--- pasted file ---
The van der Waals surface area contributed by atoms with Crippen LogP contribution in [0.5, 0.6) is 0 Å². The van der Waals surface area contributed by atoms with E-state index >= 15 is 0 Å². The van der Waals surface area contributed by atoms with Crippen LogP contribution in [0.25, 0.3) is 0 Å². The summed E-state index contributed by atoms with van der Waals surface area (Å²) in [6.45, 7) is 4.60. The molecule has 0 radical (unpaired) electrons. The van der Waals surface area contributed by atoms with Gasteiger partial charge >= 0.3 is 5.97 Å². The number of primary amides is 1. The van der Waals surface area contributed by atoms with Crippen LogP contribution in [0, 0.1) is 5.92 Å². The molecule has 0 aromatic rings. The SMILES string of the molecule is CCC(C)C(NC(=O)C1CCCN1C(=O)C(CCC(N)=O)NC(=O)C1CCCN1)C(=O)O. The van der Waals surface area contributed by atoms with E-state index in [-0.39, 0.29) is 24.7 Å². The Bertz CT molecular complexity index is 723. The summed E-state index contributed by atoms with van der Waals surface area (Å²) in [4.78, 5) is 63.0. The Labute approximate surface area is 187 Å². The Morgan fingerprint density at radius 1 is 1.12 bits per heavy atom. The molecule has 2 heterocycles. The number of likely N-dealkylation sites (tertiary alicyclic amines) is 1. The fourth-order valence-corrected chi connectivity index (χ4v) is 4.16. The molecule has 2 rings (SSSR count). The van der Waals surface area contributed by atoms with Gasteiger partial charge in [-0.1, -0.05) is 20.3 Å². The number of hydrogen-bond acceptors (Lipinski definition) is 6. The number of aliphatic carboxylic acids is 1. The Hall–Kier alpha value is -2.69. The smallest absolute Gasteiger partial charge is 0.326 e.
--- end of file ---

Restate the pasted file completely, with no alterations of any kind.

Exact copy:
The van der Waals surface area contributed by atoms with Crippen LogP contribution in [0.5, 0.6) is 0 Å². The van der Waals surface area contributed by atoms with E-state index >= 15 is 0 Å². The van der Waals surface area contributed by atoms with Crippen LogP contribution in [0.25, 0.3) is 0 Å². The summed E-state index contributed by atoms with van der Waals surface area (Å²) in [6.45, 7) is 4.60. The molecule has 0 radical (unpaired) electrons. The van der Waals surface area contributed by atoms with Gasteiger partial charge >= 0.3 is 5.97 Å². The number of primary amides is 1. The van der Waals surface area contributed by atoms with Crippen LogP contribution in [0, 0.1) is 5.92 Å². The molecule has 0 aromatic rings. The SMILES string of the molecule is CCC(C)C(NC(=O)C1CCCN1C(=O)C(CCC(N)=O)NC(=O)C1CCCN1)C(=O)O. The van der Waals surface area contributed by atoms with E-state index in [-0.39, 0.29) is 24.7 Å². The Bertz CT molecular complexity index is 723. The summed E-state index contributed by atoms with van der Waals surface area (Å²) in [4.78, 5) is 63.0. The Labute approximate surface area is 187 Å². The Morgan fingerprint density at radius 1 is 1.12 bits per heavy atom. The molecule has 2 heterocycles. The number of likely N-dealkylation sites (tertiary alicyclic amines) is 1. The fourth-order valence-corrected chi connectivity index (χ4v) is 4.16. The molecule has 2 rings (SSSR count). The van der Waals surface area contributed by atoms with Gasteiger partial charge in [-0.1, -0.05) is 20.3 Å². The number of hydrogen-bond acceptors (Lipinski definition) is 6. The number of aliphatic carboxylic acids is 1. The Hall–Kier alpha value is -2.69. The smallest absolute Gasteiger partial charge is 0.326 e.